But how do you remember to do that? And what about the things that don’t need to be habits — the one-off events, like taking your paycheck stubs to your mortgage banker or making a particular phone call?

The trick to reminding yourself often enough for something to become a habit, or just that one time that you need to do something, is to interrupt yourself in some way in a way that triggers the desired behavior.

The Wonderful Thing About Triggers — Reminders

A trigger is anything that you put “in your way” to remind you to do something. The best triggers are related in some way to the behavior you want to produce.

For instance, if you want to remember to take something to work that you wouldn’t normally take, you might place it in front of the door so you have to pick it up to get out of your house.

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But anything that catches your attention and reminds you to do something can be a trigger. An alarm clock or kitchen timer is a perfect example — when the bell rings, you know to wake up or take the quiche out of the oven. (Hopefully you remember which trigger goes with which behavior!)

If you want to instill a habit, the thing to do is to place a trigger in your path to remind you to do whatever it is you’re trying to make into a habit — and keep it there until you realize that you’ve already done the thing it’s supposed to remind you of.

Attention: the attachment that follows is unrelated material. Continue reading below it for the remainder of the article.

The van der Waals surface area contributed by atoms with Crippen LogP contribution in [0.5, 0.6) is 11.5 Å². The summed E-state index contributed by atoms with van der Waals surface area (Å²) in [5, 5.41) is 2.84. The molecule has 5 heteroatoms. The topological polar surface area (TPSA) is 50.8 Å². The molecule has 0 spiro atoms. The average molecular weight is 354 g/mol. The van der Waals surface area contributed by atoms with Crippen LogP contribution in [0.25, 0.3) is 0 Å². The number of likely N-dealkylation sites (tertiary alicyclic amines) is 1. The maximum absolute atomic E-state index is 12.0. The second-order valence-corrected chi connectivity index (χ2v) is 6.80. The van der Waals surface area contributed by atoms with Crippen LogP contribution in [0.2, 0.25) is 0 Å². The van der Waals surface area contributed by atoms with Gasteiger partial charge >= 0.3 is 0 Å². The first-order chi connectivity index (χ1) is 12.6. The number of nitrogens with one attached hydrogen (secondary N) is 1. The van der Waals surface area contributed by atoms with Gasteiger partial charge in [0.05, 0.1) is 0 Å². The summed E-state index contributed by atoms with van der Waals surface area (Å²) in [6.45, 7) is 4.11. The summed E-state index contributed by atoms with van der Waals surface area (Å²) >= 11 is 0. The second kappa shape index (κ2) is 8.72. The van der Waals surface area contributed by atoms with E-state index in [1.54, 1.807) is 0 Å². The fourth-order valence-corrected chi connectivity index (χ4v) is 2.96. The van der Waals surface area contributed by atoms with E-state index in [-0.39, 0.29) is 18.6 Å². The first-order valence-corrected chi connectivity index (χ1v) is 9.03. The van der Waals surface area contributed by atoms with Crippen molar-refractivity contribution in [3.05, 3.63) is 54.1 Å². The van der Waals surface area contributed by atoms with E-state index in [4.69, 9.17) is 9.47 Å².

For instance, a post-it saying “count your calories” placed on the refrigerator door (or maybe on your favorite sugary snack itself)  can help you remember that you’re supposed to be cutting back — until one day you realize that you don’t need to be reminded anymore.

These triggers all require a lot of forethought, though — you have to remember that you need to remember something in the first place.

For a lot of tasks, the best reminder is one that’s completely automated — you set it up and then forget about it, trusting the trigger to pop up when you need it.

How to Make a Reminder Works for You

Computers and ubiquity of mobile Internet-connected devices make it possible to set up automatic triggers for just about anything.

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Desktop software like Outlook will pop up reminders on your desktop screen, and most online services go an extra step and send reminders via email or SMS text message — just the thing to keep you on track. Sandy, for example, just does automatic reminders.

Automated reminders can help you build habits — but it can also help you remember things that are too important to be trusted even to habit. Diabetics who need to take their insulin, HIV patients whose medication must be taken at an exact time in a precise order, phone calls that have to be made exactly on time, and other crucial events require triggers even when the habit is already in place.

My advice is to set reminders for just about everything — have them sent to your mobile phone in some way (either through a built-in calendar or an online service that sends updates) so you never have to think about it — and never have to worry about forgetting.

Your weekly review is a good time to enter new reminders for the coming weeks or months. I simply don’t want to think about what I’m supposed to be doing; I want to be reminded so I can think just about actually doing it.

I tend to use my calendar for reminders, mostly, though I do like Sandy quite a bit.

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Featured photo credit: Unsplash via unsplash.com

Reference

[1] Getting Things Done: Trusted System